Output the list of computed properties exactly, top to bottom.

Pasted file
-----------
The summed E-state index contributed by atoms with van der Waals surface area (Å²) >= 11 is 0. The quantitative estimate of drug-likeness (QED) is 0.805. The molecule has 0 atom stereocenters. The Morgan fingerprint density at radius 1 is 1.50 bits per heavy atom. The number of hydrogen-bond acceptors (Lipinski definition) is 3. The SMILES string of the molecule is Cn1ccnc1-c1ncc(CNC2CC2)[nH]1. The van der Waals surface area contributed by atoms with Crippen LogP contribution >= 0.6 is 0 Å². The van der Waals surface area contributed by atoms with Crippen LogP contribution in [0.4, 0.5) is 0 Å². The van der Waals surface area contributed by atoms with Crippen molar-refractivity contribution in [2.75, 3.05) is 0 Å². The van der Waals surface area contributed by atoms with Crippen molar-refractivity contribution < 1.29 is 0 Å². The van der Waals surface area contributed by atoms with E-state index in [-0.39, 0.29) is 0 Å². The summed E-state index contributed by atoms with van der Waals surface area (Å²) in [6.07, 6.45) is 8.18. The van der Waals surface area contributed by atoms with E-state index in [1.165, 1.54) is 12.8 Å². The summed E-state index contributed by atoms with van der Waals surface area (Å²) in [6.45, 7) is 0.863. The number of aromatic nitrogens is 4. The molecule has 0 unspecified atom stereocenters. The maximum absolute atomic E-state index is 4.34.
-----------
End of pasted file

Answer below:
The summed E-state index contributed by atoms with van der Waals surface area (Å²) >= 11 is 0. The quantitative estimate of drug-likeness (QED) is 0.805. The molecule has 0 atom stereocenters. The Morgan fingerprint density at radius 1 is 1.50 bits per heavy atom. The number of hydrogen-bond acceptors (Lipinski definition) is 3. The SMILES string of the molecule is Cn1ccnc1-c1ncc(CNC2CC2)[nH]1. The van der Waals surface area contributed by atoms with Crippen LogP contribution >= 0.6 is 0 Å². The van der Waals surface area contributed by atoms with Crippen LogP contribution in [0.4, 0.5) is 0 Å². The van der Waals surface area contributed by atoms with Crippen molar-refractivity contribution in [2.75, 3.05) is 0 Å². The van der Waals surface area contributed by atoms with Crippen molar-refractivity contribution < 1.29 is 0 Å². The van der Waals surface area contributed by atoms with E-state index in [-0.39, 0.29) is 0 Å². The summed E-state index contributed by atoms with van der Waals surface area (Å²) in [6.07, 6.45) is 8.18. The van der Waals surface area contributed by atoms with E-state index in [1.165, 1.54) is 12.8 Å². The summed E-state index contributed by atoms with van der Waals surface area (Å²) in [6.45, 7) is 0.863. The number of aromatic nitrogens is 4. The molecule has 0 unspecified atom stereocenters. The maximum absolute atomic E-state index is 4.34.